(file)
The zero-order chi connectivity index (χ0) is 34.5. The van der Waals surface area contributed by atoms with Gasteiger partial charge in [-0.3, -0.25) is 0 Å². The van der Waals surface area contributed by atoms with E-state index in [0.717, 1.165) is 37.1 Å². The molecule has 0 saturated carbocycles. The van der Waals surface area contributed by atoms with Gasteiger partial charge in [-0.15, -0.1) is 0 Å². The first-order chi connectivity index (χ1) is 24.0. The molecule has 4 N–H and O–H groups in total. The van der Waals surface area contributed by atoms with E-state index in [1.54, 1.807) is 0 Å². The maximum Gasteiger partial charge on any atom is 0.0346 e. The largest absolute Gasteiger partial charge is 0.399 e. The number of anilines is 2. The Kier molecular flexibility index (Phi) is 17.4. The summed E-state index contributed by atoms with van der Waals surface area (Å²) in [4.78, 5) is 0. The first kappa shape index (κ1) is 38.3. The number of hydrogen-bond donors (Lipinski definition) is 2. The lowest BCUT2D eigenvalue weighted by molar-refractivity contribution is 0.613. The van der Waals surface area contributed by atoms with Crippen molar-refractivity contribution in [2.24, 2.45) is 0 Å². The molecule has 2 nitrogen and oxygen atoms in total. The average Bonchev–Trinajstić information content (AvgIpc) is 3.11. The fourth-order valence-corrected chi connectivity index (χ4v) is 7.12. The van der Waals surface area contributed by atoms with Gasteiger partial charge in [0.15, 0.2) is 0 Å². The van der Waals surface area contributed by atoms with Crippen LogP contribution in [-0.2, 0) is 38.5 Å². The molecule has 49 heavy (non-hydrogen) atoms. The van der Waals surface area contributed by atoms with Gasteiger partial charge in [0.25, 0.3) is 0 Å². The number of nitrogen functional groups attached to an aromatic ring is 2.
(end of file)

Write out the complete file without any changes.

The zero-order chi connectivity index (χ0) is 34.5. The van der Waals surface area contributed by atoms with Gasteiger partial charge in [-0.3, -0.25) is 0 Å². The van der Waals surface area contributed by atoms with E-state index in [0.717, 1.165) is 37.1 Å². The molecule has 0 saturated carbocycles. The van der Waals surface area contributed by atoms with Gasteiger partial charge in [-0.15, -0.1) is 0 Å². The first-order chi connectivity index (χ1) is 24.0. The molecule has 4 N–H and O–H groups in total. The van der Waals surface area contributed by atoms with E-state index in [1.54, 1.807) is 0 Å². The maximum Gasteiger partial charge on any atom is 0.0346 e. The largest absolute Gasteiger partial charge is 0.399 e. The number of anilines is 2. The Kier molecular flexibility index (Phi) is 17.4. The summed E-state index contributed by atoms with van der Waals surface area (Å²) in [4.78, 5) is 0. The first kappa shape index (κ1) is 38.3. The number of hydrogen-bond donors (Lipinski definition) is 2. The lowest BCUT2D eigenvalue weighted by molar-refractivity contribution is 0.613. The van der Waals surface area contributed by atoms with Crippen molar-refractivity contribution in [2.24, 2.45) is 0 Å². The molecule has 2 nitrogen and oxygen atoms in total. The average Bonchev–Trinajstić information content (AvgIpc) is 3.11. The fourth-order valence-corrected chi connectivity index (χ4v) is 7.12. The van der Waals surface area contributed by atoms with Gasteiger partial charge in [0.15, 0.2) is 0 Å². The van der Waals surface area contributed by atoms with Crippen LogP contribution in [-0.2, 0) is 38.5 Å². The molecule has 49 heavy (non-hydrogen) atoms. The van der Waals surface area contributed by atoms with Gasteiger partial charge in [0.25, 0.3) is 0 Å². The number of nitrogen functional groups attached to an aromatic ring is 2.